Cloudflare has decided to terminate the services of anonymous message board 8chan, which has been seen as a refuge for extremist hate and racism. This decision has been made in light of the El Paso shootings in USA on Saturday
Cloudflare CEO Matthew Prince had earlier told The New York Times reporter Kevin Roose that Cloudflare won’t be shutting down services for 8Chan, but later that decision was reversed. The report also mentioned that Tucows, a company that has control of 8chan’s domain name registration, hasn’t yet moved to deactivate the registration.
The El Paso mass shooting incident brings the total mass shooting toll for the country at around 250 in 2019 so far — that is an average of more than 1.16 mass shootings per day this year.
Cloudflare has now terminated its services to 8chan, which remains unreachable at the time of writing, but it remains to be seen how long this would hinder the functioning of the website and interaction of its users.
“In the case of the El Paso shooting, the suspected terrorist gunman appears to have been inspired by the forum website known as 8chan, which has repeatedly proven itself to be a cesspool of hate,” CEO Matthew Prince wrote in a blog post detailing Cloudflare’s decision. “We just sent notice that we are terminating 8chan as a customer effective at midnight tonight Pacific Time. The rationale is simple: they have proven themselves to be lawless and that lawlessness has caused multiple tragic deaths.”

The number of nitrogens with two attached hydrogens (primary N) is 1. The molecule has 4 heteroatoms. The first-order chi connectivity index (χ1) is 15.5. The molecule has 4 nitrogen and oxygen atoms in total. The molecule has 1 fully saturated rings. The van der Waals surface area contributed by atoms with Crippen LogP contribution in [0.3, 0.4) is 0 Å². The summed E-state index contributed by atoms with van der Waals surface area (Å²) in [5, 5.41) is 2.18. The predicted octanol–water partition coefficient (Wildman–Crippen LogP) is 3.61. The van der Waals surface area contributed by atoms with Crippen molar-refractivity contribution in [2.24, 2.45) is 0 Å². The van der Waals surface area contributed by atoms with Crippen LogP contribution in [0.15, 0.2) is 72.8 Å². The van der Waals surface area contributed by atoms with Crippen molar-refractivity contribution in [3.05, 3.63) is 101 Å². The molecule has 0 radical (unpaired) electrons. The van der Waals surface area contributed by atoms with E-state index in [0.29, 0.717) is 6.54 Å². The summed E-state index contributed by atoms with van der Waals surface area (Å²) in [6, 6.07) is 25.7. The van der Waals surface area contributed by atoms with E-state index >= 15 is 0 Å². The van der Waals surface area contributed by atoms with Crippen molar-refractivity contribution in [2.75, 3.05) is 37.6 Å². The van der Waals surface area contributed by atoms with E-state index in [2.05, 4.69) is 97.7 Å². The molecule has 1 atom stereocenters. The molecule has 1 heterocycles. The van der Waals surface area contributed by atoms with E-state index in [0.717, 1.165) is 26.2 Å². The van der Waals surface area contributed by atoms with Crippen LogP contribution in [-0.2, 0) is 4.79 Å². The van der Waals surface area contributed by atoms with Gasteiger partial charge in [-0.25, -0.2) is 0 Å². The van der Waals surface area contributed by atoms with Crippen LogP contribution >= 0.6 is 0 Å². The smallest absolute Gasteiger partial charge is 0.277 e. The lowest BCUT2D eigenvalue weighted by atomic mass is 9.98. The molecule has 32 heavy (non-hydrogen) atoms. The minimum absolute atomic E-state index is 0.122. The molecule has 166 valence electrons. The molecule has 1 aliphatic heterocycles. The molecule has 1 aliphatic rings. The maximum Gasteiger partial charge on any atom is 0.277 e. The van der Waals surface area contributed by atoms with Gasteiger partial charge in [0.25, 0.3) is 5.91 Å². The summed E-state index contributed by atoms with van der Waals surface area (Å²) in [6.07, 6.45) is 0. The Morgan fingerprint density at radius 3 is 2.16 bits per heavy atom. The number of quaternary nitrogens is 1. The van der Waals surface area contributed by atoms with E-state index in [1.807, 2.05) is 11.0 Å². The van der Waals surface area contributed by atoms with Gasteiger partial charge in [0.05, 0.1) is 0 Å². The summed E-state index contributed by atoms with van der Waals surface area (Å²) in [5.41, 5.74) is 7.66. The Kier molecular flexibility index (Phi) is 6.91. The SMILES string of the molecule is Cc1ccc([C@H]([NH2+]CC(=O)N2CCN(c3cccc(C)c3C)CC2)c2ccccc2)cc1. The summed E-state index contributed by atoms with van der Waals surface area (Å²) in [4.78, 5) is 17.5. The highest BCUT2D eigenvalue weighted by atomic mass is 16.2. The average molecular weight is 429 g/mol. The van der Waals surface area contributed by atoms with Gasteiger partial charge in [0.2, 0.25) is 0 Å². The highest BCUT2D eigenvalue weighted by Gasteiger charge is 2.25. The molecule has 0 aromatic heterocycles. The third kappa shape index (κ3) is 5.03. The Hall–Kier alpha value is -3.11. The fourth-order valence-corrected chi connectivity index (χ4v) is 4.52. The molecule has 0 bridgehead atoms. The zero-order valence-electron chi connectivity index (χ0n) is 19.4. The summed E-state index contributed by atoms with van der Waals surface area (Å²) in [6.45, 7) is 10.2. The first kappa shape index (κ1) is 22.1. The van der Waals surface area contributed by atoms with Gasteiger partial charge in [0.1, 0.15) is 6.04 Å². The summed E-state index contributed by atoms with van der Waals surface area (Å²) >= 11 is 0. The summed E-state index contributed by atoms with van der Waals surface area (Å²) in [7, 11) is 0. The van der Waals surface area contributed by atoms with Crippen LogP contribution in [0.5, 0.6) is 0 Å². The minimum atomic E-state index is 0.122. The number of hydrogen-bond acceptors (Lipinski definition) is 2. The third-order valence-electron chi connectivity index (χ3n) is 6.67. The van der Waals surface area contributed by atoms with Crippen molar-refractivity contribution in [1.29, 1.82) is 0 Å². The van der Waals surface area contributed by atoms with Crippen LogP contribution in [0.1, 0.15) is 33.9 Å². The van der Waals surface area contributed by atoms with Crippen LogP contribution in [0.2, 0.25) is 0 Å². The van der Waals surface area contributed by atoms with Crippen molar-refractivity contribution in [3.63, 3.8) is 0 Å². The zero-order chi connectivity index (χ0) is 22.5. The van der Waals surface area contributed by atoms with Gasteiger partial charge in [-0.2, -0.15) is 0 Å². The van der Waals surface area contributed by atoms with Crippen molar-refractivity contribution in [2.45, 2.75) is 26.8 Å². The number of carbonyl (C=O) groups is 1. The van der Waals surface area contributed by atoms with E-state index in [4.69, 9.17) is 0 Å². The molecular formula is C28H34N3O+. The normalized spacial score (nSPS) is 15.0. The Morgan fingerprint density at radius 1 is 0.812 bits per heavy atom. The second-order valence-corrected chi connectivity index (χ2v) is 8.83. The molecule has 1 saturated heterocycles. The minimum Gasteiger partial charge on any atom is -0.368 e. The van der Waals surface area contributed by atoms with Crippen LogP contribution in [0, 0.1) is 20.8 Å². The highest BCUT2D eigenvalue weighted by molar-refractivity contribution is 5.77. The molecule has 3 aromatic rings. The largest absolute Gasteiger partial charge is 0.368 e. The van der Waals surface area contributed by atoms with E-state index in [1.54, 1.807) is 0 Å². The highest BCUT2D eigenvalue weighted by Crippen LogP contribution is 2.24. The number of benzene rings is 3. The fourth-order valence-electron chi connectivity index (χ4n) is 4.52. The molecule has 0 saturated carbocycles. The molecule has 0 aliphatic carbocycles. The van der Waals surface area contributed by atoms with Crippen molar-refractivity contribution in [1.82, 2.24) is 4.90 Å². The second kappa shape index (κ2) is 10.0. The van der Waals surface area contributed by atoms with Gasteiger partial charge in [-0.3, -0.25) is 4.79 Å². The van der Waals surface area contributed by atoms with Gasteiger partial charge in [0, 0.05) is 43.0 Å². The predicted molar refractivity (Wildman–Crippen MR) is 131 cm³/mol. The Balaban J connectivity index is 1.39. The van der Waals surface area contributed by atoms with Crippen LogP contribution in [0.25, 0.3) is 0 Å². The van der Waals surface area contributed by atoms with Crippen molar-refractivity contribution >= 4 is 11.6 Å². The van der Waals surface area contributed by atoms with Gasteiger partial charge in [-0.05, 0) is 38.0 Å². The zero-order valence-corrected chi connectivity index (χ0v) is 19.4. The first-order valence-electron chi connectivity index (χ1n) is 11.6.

Is this going to affect 8chan?
Probably not. 8chan was created after 4chan was shut down; if shutdown completely, something else might stem out of 8chan. As first pointed out by Ryan Broderick, 8chan in itself isn’t the radicalizer but its users are.
Another possible scenario is that Cloudflare has competitors and 8chan can switch to one of them.
In any case, people who flocked to 8chan, will either help the site to stay up or find an alternative. Cloudflare’s termination of services to 8chan changes nothing about the entire scenario surrounding extremism online.
Websites like 8chan are a safe haven for extremism to grow and there is nothing that can be done yet. The question remains, how long can this go on and what effects will it have on future generations? Although popular social networks are trying to do their part in removing hate speech from their platforms, sites like 8chan cannot be regulated yet and aren’t held accountable by local laws either.
Prayank heads the Editorial at Candid.Technology. When not writing, he loves taking trips on his bikes or chugging beers as Manchester United battle rivals.
Contact Prayank via email: [email protected]